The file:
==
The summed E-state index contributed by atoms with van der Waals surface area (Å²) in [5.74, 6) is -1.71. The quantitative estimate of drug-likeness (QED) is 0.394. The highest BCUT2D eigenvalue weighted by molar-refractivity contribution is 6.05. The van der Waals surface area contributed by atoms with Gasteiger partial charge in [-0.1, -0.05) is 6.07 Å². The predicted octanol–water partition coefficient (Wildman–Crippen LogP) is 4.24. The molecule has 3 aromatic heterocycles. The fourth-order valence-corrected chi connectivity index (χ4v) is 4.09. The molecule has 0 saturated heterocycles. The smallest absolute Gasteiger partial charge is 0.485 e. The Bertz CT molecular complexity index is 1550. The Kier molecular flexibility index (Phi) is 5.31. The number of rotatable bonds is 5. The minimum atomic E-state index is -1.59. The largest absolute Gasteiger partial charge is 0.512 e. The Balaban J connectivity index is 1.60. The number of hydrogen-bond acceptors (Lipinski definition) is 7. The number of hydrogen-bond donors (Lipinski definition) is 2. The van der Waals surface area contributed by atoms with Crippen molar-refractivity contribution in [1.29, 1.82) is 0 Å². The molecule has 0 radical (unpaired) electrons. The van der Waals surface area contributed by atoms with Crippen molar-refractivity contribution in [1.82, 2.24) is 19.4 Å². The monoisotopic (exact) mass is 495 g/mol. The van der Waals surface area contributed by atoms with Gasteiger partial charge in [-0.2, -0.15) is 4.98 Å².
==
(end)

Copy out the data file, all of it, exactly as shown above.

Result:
The summed E-state index contributed by atoms with van der Waals surface area (Å²) in [5.74, 6) is -1.71. The quantitative estimate of drug-likeness (QED) is 0.394. The highest BCUT2D eigenvalue weighted by molar-refractivity contribution is 6.05. The van der Waals surface area contributed by atoms with Gasteiger partial charge in [-0.1, -0.05) is 6.07 Å². The predicted octanol–water partition coefficient (Wildman–Crippen LogP) is 4.24. The molecule has 3 aromatic heterocycles. The fourth-order valence-corrected chi connectivity index (χ4v) is 4.09. The molecule has 0 saturated heterocycles. The smallest absolute Gasteiger partial charge is 0.485 e. The Bertz CT molecular complexity index is 1550. The Kier molecular flexibility index (Phi) is 5.31. The number of rotatable bonds is 5. The minimum atomic E-state index is -1.59. The largest absolute Gasteiger partial charge is 0.512 e. The Balaban J connectivity index is 1.60. The number of hydrogen-bond acceptors (Lipinski definition) is 7. The number of hydrogen-bond donors (Lipinski definition) is 2. The van der Waals surface area contributed by atoms with Crippen molar-refractivity contribution in [1.29, 1.82) is 0 Å². The molecule has 0 radical (unpaired) electrons. The van der Waals surface area contributed by atoms with Crippen molar-refractivity contribution in [1.82, 2.24) is 19.4 Å². The monoisotopic (exact) mass is 495 g/mol. The van der Waals surface area contributed by atoms with Gasteiger partial charge in [-0.2, -0.15) is 4.98 Å².